Health communicators from around the U.S. met last week to share and learn about evolving outreach strategies to connect with at-risk communities, to amplify the experiences of individuals coping with health issues, and to learn how to adapt health information to different social media channels. Storytelling was a central strategy discussed at the conference. This took place at the National Conference on Health Communication, Marketing, and Media.
While AIDS.gov has embraced the value of simple yet powerful storytelling across all of our social media channels, we were eager to learn from those at the conference about their social media experiences reaching communities of color. Not surprisingly, we heard from 12 conference participants that they are either using or learning about social media platforms to engage communities of color. Some tools seemed to yield greater engagement through personal narrative. Here are the stories we heard.
Social Media Strategies:
“My story is about using social media to change behaviors of young African American women to decrease their risk for HIV and STDs. Specifically, i’m developing a condom distribution intervention that incorporates ‘point of sale messaging’ where they are distributed on college campuses to encourage young women to carry, keep, and use condoms.” – Diane Francis, Ph.D., University of North Carolina School of Journalism and Mass Communication
“The story about my work is that i’m figuring out how to use different social media channels to get communities of color better access to HIV products and services. I also want to learn how the private sector (for example, the music industry) uses social media to sell to their consumers and use those concepts to market the ideas of health and healthy living for HIV negatives and HIV positives.” – William Nazareth, Jr., Callen-Lorde Community Health Center, New York
“Our story is about using Storify to share public health news. We just did one titled ‘5 threats to your health that are bigger than Ebola’ and it received more than 5,600 views and was widely re-tweeted.” -Michele Late, American Public Health Association.
“The story i’m telling lately is about a project i’m working on with HIV-positive men in San Diego. We identified leaders in the community, and are meeting with them regularly to provide them with HIV information and resources. Then, we are enabling them to ask questions and start conversations on Facebook using the hashtag #whynot . It’s had an amazing response from the community, with some posts getting upwards of 400 comments.” – Daniel Uhler, San Diego Department of Public Health, HIV/STD Division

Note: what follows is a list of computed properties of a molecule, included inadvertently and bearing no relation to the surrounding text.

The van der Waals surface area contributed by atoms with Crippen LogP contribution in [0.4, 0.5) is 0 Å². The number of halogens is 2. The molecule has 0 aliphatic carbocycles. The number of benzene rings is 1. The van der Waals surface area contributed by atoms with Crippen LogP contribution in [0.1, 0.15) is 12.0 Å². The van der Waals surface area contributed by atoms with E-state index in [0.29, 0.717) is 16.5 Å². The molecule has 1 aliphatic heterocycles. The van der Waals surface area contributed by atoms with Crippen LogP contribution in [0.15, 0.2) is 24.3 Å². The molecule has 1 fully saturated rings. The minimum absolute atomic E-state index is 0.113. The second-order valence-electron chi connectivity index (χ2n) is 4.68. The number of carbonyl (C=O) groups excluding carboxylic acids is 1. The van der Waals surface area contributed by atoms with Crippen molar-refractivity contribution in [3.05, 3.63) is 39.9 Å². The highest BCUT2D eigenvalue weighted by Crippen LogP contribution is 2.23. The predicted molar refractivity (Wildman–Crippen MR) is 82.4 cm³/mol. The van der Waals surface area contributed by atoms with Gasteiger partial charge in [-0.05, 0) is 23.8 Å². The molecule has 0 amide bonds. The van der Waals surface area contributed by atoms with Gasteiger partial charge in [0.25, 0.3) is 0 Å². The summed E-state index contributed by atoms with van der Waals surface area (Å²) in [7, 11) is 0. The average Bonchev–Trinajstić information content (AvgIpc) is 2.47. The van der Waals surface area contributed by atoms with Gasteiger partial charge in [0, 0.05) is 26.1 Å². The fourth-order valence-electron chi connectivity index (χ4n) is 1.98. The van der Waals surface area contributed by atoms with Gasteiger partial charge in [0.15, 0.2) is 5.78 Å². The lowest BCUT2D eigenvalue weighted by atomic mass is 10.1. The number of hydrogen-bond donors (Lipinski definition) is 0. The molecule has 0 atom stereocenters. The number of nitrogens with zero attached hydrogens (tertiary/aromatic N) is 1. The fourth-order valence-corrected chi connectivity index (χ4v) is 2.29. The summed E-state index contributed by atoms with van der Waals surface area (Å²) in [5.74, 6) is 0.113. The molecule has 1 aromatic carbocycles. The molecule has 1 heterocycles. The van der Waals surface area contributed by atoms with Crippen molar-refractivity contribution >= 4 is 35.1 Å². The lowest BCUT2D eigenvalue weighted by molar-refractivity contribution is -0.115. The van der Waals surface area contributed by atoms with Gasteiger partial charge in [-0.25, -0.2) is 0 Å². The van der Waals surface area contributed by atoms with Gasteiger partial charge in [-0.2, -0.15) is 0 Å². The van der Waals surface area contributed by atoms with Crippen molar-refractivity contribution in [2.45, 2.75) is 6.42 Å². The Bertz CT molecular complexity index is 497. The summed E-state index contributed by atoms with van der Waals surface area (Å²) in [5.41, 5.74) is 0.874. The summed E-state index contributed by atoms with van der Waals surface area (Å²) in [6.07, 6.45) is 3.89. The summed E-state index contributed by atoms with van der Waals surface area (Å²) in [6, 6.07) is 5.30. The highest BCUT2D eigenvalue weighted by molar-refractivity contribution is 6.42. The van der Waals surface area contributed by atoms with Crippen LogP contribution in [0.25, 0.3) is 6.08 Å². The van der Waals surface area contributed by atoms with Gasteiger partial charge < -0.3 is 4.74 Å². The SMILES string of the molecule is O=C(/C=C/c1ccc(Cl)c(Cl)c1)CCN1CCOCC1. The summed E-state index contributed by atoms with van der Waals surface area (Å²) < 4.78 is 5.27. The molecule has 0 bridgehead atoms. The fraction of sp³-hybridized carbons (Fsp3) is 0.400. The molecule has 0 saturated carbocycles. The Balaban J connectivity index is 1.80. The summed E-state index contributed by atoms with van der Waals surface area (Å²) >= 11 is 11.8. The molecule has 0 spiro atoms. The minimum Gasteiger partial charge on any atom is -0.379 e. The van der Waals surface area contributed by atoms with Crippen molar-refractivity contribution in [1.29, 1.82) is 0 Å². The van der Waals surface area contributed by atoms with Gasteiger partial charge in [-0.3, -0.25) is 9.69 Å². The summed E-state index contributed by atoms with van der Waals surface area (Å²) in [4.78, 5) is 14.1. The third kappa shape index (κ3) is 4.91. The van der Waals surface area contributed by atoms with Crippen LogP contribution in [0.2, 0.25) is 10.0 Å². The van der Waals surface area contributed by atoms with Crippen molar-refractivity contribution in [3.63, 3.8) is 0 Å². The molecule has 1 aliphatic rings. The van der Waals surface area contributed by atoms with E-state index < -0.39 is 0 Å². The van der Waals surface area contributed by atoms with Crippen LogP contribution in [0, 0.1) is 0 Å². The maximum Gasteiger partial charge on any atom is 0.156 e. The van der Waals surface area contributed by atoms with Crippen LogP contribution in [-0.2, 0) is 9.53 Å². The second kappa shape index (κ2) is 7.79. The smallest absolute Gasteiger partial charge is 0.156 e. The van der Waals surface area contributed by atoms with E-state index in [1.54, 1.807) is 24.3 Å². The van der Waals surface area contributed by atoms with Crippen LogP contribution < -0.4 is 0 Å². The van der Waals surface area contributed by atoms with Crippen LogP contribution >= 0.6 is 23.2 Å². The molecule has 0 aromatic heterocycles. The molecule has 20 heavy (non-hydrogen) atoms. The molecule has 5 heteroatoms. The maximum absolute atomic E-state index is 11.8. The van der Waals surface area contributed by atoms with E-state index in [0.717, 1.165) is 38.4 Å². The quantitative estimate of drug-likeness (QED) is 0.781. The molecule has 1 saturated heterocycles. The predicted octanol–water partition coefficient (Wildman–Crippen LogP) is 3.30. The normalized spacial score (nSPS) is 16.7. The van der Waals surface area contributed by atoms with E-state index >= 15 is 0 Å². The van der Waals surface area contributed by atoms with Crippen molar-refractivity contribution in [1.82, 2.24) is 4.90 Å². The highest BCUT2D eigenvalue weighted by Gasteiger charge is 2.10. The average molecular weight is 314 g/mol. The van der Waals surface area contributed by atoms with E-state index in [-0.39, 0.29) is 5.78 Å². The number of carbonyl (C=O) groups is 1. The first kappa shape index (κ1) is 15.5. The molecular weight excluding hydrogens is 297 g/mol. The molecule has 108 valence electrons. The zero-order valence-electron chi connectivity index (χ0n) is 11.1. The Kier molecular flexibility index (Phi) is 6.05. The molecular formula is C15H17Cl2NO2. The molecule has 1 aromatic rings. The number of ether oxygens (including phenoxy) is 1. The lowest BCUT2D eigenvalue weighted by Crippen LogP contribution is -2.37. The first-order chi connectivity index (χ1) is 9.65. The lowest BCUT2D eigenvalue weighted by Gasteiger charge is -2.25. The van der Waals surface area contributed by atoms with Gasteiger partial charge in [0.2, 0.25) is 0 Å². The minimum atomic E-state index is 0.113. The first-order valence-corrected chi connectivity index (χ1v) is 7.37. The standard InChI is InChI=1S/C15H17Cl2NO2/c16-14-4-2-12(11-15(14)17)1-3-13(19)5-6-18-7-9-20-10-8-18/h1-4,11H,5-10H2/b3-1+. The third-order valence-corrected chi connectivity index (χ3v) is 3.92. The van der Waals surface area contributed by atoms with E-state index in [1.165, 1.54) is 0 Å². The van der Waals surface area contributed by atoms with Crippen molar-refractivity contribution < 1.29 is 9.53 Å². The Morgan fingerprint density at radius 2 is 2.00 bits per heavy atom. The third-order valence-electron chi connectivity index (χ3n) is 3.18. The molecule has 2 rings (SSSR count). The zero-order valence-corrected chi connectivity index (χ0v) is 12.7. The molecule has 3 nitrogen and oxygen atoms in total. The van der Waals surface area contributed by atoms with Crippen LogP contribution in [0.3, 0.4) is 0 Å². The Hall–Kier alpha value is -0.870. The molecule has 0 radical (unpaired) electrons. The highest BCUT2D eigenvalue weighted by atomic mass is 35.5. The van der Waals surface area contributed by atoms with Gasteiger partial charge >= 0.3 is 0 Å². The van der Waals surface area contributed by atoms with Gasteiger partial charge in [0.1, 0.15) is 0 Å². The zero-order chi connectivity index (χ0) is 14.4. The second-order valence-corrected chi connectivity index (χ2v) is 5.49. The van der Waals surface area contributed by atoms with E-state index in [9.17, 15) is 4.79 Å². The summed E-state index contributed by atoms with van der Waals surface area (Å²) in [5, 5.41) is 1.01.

“Twitter chats allow our audiences to share their stories, especially when the chats are timed with a significant health observance. It lets people talk about their personal experiences about coping with an illness or helping a loved one cope. Our recent Twitter chats for Men’s Health Month (June) and Minority Mental Health Month (July) were successful by engaging with a range of partners, including media like Men’s Health Magazine and celebrity advocates like Jason Collins. We were able to reach new audiences and provide a platform for people to talk about issues like stigma. We received an outpouring of wonderful personal stories about their challenges about coping and living. Twitter is a great platform for us to communicate directly, share resources and stay connected.” – Richard Washington and Jacki Flowers, HHS Office of Minority Health Resource Center
“My story is that we are using Twitter chats to improve patient – physician direct engagement. On the chat, patients are asking their doctors more broad, long-term health related questions like how to compare which multi-vitamin is best for them. They tend to ask long-term health-related questions that they would not have time for during a short in-person consultation that is usually focussed around a specific health problem.” – Carrie Clyne, Physicians Committee for Responsible Medicine
Are you connecting with your social networks to hear stories about others who may be like you?
How are you reaching communities of color around health topics? We all have a story. What’s yours?